At the end of his freshman year, after he had knocked down the game-winning shot in the 1982 National Championship game against Georgetown, he became Michael Jordan. But when he showed up at the University of North Carolina at Chapel Hill, he was just Mike Jordan.
Well, there’s a reason Mike became Michael, who became a six-time NBA champion, who became The GOAT. A simple explanation, really, only two words long: he worked.
When Mike showed up on campus to play for the Tar Heels, no one had any clue they were in the presence of a future Hall of Famer. But even from day one, they saw the work ethic that would get him there.
Mike Jordan was a highly-ranked high school recruit
As the famous story goes, Jordan was cut from his high school basketball team as a sophomore. In hindsight, it’s clear to see how that would motivate MJ specifically to become one of the best prep players in the country, but it also didn’t hurt that he hit a growth spurt his junior season and went from 5-foot-10 to 6-3.
According to 247Sports, Mike was just another player in 1980, albeit one legendary North Carolina Head Coach Dean Smith had discovered in his school’s backyard.
Later that year, though, Jordan had become nationally recognized and highly recruited. Unsurprisingly, his unmatched athleticism was quickly apparent to anyone who saw him play.
Mike attended a summer camp at UNC, and as eventual Tar Heels head coach Roy Williams said, “destroyed everybody in the camp.”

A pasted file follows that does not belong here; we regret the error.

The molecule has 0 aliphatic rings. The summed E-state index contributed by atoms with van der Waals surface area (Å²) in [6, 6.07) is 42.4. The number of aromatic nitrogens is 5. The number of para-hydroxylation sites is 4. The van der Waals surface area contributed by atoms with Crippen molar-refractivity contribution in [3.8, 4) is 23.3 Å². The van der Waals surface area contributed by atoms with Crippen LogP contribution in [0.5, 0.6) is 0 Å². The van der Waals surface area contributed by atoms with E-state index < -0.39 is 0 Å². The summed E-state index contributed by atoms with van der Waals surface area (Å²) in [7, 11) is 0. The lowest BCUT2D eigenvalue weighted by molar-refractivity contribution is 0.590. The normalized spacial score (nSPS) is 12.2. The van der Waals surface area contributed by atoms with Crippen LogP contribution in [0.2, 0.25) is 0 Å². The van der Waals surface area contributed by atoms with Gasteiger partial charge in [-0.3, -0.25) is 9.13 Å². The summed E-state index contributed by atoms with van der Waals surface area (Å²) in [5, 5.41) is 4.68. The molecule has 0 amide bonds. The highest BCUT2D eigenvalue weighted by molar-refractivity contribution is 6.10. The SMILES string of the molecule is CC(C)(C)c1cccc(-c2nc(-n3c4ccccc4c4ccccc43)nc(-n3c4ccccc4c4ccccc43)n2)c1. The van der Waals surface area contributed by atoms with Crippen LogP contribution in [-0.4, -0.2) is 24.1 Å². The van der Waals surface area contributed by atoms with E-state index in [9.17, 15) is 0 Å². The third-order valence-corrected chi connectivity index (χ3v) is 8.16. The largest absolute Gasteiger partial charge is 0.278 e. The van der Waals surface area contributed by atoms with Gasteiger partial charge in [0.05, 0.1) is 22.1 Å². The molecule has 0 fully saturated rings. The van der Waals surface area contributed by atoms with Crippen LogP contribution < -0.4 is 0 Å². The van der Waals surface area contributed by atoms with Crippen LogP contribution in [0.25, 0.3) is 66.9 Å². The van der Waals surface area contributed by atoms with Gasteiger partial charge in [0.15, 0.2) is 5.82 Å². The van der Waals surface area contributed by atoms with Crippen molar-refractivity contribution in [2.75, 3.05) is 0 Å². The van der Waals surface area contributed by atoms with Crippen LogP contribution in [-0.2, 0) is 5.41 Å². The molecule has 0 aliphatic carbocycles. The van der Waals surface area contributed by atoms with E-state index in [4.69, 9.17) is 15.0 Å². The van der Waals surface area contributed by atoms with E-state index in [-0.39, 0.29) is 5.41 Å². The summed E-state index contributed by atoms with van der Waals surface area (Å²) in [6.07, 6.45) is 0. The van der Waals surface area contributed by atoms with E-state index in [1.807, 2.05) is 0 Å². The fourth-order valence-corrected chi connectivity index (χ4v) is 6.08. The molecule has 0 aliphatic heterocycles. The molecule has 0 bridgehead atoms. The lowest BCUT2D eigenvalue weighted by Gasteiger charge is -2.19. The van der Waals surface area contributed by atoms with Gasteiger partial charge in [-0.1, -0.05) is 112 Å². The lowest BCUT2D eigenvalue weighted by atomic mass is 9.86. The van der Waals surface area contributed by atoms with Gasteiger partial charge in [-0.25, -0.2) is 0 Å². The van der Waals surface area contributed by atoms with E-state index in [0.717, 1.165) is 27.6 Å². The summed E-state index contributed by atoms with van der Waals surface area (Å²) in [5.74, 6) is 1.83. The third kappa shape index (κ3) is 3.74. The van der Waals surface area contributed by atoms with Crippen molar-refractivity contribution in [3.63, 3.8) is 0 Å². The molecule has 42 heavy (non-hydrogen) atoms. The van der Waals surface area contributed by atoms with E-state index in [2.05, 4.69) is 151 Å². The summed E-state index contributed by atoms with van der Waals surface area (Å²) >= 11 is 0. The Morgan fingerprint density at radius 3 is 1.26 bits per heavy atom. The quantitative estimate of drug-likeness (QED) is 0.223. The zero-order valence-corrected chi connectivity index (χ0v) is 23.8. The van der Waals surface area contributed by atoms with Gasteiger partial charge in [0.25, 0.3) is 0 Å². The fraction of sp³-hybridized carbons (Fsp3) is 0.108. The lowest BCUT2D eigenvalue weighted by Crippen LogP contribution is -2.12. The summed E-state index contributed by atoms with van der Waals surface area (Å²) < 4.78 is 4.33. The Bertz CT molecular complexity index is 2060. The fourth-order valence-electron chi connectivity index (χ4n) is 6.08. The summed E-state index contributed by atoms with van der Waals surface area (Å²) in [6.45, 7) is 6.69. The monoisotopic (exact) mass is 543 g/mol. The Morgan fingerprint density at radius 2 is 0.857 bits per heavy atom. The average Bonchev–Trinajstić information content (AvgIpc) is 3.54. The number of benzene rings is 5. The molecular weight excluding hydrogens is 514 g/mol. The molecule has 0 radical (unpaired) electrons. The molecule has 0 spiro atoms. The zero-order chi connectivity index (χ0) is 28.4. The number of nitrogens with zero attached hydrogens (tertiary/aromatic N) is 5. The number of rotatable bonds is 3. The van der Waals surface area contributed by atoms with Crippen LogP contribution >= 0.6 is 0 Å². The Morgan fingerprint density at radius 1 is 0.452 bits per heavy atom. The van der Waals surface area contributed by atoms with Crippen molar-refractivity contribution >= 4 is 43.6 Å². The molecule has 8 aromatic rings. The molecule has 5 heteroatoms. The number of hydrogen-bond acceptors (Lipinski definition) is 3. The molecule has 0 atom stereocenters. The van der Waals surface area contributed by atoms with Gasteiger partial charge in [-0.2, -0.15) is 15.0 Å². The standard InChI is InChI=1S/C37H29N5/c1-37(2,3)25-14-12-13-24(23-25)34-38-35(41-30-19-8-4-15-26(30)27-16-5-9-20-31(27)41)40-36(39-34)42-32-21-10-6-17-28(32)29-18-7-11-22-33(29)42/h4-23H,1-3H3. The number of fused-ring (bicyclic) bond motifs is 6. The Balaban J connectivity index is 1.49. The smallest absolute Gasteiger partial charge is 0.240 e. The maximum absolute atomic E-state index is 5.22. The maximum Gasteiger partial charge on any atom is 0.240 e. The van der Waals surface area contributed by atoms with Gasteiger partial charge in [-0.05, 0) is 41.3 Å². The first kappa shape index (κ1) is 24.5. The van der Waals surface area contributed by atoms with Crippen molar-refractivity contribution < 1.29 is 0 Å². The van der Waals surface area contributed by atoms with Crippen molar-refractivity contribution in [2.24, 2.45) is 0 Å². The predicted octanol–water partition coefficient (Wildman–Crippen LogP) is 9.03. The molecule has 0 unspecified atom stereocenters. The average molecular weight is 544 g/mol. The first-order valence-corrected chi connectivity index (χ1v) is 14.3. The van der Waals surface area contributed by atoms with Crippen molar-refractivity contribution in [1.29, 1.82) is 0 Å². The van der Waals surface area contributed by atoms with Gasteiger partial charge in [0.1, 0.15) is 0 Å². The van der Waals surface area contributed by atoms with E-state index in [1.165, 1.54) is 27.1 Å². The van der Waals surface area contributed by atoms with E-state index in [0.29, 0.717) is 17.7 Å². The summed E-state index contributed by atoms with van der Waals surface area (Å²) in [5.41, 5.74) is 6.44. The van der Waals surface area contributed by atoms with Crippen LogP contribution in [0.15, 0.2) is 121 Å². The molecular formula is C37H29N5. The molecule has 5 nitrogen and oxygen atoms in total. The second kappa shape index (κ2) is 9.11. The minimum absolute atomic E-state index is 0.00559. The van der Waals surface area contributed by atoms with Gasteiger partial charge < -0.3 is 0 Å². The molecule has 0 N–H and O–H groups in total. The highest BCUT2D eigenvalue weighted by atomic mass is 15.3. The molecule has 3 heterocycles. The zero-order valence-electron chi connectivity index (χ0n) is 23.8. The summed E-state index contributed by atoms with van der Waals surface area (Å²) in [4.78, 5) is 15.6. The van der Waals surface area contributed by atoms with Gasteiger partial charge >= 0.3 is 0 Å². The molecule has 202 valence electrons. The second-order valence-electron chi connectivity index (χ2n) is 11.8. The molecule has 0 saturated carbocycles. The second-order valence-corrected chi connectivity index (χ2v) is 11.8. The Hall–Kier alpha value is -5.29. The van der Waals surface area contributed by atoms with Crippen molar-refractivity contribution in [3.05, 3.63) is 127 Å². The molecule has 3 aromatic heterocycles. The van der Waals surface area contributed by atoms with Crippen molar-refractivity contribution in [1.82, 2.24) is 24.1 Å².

But of course, as Smith recollected, Jordan kept sneaking into drills he wasn’t supposed to. No one could keep the teenager off the court.
Jordan’s work ethic stood out immediately when he arrived at UNC
According to a story on CNBC, Jordan arrived on campus and told Williams that he wanted to be the best player ever to play at Carolina. (Even at that point, the school had already won an NCAA Championship and more than a dozen conference titles, so it was a bold claim).
Williams told the freshman he would have to work harder than he did in high school, to which Jordan responded he was the hardest working player on his team at Laney High.
“I told him, ‘Excuse me. I thought you just told me you wanted to be the best player to ever play here,’” Williams said he told Jordan according to the CNBC story. “‘I’m going to show you. Nobody will ever work as hard as I work,'” Jordan responded.
The legendary stories start there.
“He was one of the most competitive [players] we’ve ever had in our drills,” Smith said.
Then-teammate and future Hall of Famer James Worthy said of Mike, “After about 2.5 hours of hard practice, I’m walking off the floor, like, drenched [in] sweat, tired. And, here comes Michael pushing me back on the floor, wanting to play a little one-on-one, wanting to see where his game was.”
“He never freaking turned it off,” Williams said simply.
Michael Jordan’s competitiveness and drive created The GOAT
The 6-foot-6 guard played three seasons at Carolina before being drafted by the Chicago Bulls. During that freshman season, he averaged 13.5 points, 4.4 rebounds, and 1.2 steals.
He drilled the jumper against Georgetown and averaged 20.0 points the next year and 19.6 his junior campaign. Smith’s four-corners offensive system — retrospectively, probably not opposing defenses — kept him from scoring even more.
Eventually, he became Michael Jordan, won six titles, five MVPs, and became a Hall of Famer. But it all started in Chapel Hill when an 18-year-old Jordan showed a Hall of Fame coaching staff and team filled with Hall of Fame players that he was willing to outwork any of them.
All statistics courtesy of Sports Reference.